It feels like 2008 all over again.
Not just because the Tampa Bay Rays defied baseball betmakers with a surprising push into the postseason.
We're talking about those unsettling fiscal memories of a mere three years ago.
Once more, the stock market is unhinged with triple-digit swings in the Dow nearly every day; some bellwether companies like FedEx are cutting profit predictions; and many consumers with disposable income have turned uber-cautious again.
The Economic Cycle Research Institute, whose chief purpose is to predict the timing of recessions and recoveries, told clients last week that another recession starting this fall is inevitable.
Still, what happens the next few months could prove the difference between Florida building on a slow recovery or sliding into a deeper funk.
Five reasons we may be entering another recession …
• Europe could be 2011's version of Lehman Brothers, the tipping point for financial panic. European leaders have been desperately trying to prevent Greece from defaulting on its debt, which could cripple the euro currency.
• State and national consumer confidence levels improved slightly this summer, but are still near a record low. A University of Florida survey this month found Floridians slightly more optimistic about the long-term, but more pessimistic about current finances.
• We've got less money to spend. U.S. incomes fell last month for the first time in nearly two years, the Commerce Department reported Friday. More people are tapping into savings, and the savings rate in August fell to December 2009 levels.
• The jobs market never recovered from the last recession. Florida unemployment has fallen from its 12 percent peak, but remains a high 10.7 percent. Toss in part-timers seeking full-time work and those who have temporarily given up looking and the rate is closer to 19 percent.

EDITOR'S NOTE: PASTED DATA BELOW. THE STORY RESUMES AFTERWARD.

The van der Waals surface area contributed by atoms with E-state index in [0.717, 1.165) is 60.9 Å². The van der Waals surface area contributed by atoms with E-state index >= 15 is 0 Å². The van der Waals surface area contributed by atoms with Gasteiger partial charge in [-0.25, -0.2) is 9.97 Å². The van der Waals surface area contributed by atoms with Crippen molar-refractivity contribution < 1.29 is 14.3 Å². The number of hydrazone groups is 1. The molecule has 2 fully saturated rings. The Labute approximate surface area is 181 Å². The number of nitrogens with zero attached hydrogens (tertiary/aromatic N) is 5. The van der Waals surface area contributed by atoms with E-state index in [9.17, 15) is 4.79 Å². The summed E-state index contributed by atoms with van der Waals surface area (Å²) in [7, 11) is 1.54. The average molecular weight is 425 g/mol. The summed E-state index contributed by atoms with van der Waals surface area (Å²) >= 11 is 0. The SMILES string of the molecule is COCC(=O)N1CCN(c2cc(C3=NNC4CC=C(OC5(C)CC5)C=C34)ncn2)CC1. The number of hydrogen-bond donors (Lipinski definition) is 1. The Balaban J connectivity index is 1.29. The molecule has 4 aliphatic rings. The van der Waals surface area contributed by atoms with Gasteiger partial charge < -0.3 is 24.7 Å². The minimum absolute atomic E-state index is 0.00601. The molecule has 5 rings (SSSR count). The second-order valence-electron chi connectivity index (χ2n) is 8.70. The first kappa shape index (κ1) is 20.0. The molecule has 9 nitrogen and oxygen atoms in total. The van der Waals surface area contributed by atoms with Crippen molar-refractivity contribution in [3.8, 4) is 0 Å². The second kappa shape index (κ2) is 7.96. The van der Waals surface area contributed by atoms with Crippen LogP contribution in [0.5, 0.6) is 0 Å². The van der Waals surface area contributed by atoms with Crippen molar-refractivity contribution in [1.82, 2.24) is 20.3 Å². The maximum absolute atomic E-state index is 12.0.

• No federal cavalry this time. The federal stimulus program mitigated the effects of the Great Recession, propping up state and local budgets. This time, there's little political appetite for more stimulus given debt loads, and the Federal Reserve is running out of options to stimulate borrowing.
… and five reasons it's not as bad as it looks
• Companies are in much-better financial shape to weather a financial storm than last time. They've cut costs, improved profit margins and become more efficient. Corporate profits swelled by $57.3 billion in the second quarter, according to the Bureau of Economic Analysis.
• Businesses aren't shedding jobs as aggressively. Mass layoff announcements have been trending downward this year compared to 2010. New unemployment claims nationally fell to a five-month low last week.
• The odds are still against a recession, according to many experts. A Federal Reserve index of state economies predicts Florida's economy will continue growing for at least six months. Many economists tracking the Florida market still place the odds on slow growth instead of recession.
• The government reported this week that the economy grew a better-than-expected 1.3 percent in the second quarter of this year. In other words, the slowdown isn't as slow as previously feared.
• More industries are growing. For much of the recession, health care and (for a time) government were the only ones adding jobs in Florida. Now, leisure and hospitality, professional services and financial activities are all in positive job growth territory.